People in the 53 practices allocated to the “universal” arm of the trial were given a visual acuity test as part of a detailed health assessment by the practice nurse. Visual acuity was measured at 3 metres with a Glasgow acuity chart which measures the minimal angle of resolution on a logarithmic scale (logMAR).8 Binocular vision was measured first, followed by vision in the right and left eyes. All vision measurements were conducted with usual spectacle correction. People with visual acuity of 0.5 or more in either eye (equivalent to less than 6/18 Snellen acuity) were retested with a pinhole occluder. If vision did not improve to less than 0.5, and the cause of visual loss had not previously been investigated, the person was referred to an ophthalmologist. If vision improved to less than 0.5, the patient was advised to see an optometrist. Visual impairment was defined as presenting binocular acuity of less than 6/18 (logMAR score 0.5 or more). In 49 practices, the cause of visual impairment was assessed by medical record review.9 The trial and additional data collection on causes of visual loss were approved by the relevant local research ethics committees.
People with AMD causing visual impairment were considered as “cases” and compared to a “control” group. There were two different options for selection of the control group. Firstly, to compare people visually impaired due to AMD with the rest of the MRC trial study population. This control group would include people visually impaired as a result of other causes and people not visually impaired. The second option considered was to compare people visually impaired due to AMD with people with good vision (that is, visual acuity of 6/6 or better).
The signs and symptoms of AMD form a continuous spectrum. Dichotomising the disease, as in many other conditions, is essentially arbitrary. In this study, relatively severe AMD cases were selected because a cut-off point of visual acuity worse than 6/18 was used to identify them. It is likely that a small proportion of people with vision worse than 6/6 and better than, or equal to, 6/18 will have AMD and a larger proportion will have early age related maculopathy (ARM)—that is, drusen and pigmentary changes putting them at increased risk of developing AMD.10 For this reason, in order to minimise the number of controls who have AMD or ARM, a control group of people with good vision—that is, binocular visual acuity of 6/6 or better, was selected.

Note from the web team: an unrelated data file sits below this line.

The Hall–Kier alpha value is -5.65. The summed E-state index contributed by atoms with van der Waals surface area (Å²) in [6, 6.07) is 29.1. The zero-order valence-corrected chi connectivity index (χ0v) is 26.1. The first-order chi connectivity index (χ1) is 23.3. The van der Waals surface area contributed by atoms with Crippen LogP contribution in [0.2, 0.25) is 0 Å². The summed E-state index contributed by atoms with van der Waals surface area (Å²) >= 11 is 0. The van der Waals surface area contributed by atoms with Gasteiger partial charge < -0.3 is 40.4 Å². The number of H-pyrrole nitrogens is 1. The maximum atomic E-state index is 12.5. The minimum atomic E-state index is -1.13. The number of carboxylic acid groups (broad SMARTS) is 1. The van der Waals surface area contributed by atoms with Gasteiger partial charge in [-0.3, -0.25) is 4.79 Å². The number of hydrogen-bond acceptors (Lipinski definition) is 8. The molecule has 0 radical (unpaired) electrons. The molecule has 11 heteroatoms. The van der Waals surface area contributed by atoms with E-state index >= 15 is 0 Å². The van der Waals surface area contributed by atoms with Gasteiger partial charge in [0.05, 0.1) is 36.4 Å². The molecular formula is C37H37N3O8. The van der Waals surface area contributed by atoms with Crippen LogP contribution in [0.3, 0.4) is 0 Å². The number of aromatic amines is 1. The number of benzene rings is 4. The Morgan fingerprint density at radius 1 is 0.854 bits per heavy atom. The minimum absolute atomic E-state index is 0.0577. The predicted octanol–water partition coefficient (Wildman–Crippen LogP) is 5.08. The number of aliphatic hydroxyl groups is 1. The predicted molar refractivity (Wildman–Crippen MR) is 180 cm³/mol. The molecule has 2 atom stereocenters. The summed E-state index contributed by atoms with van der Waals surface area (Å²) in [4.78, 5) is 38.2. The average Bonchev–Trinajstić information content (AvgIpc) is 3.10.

Smoking history was ascertained using an interviewer administered questionnaire. The questions used came from the Whitehall study.11 Participants were asked whether they smoked currently. For people who responded no, they were asked whether they had ever smoked cigarettes. Age smoking started and stopped was also elicited and the number of cigarettes (ounces (g) tobacco) smoked a day. One ounce (28 g) of tobacco was assumed to correspond to 30 cigarettes.
The following variables were created:
The following confounding factors were considered because they have been reported in other studies as putative risk factors for AMD: socioeconomic status, alcohol consumption, cardiovascular disease and its risk factors. Data were not available on antioxidant micronutrient intake, exposure to light (visible or ultraviolet), and family history of AMD.
All regression analyses took account of the extra variation introduced by the cluster design of the study using the “svy” commands in Stata version 8.0 (Stata Corporation, TX, USA). “Svy” commands calculate robust standard errors using the “linearisation” variance estimator (based on a first order Taylor series linear approximation).
Controls were younger and less likely to be women (table 11);); 9.0% of the study population were current smokers. Smoking decreased with increasing age (p<0.001) and was higher in men (11.2%) than women (7.3%) (p<0.001). Table 22 shows the association between current smoking and risk of AMD causing visual impairment by age.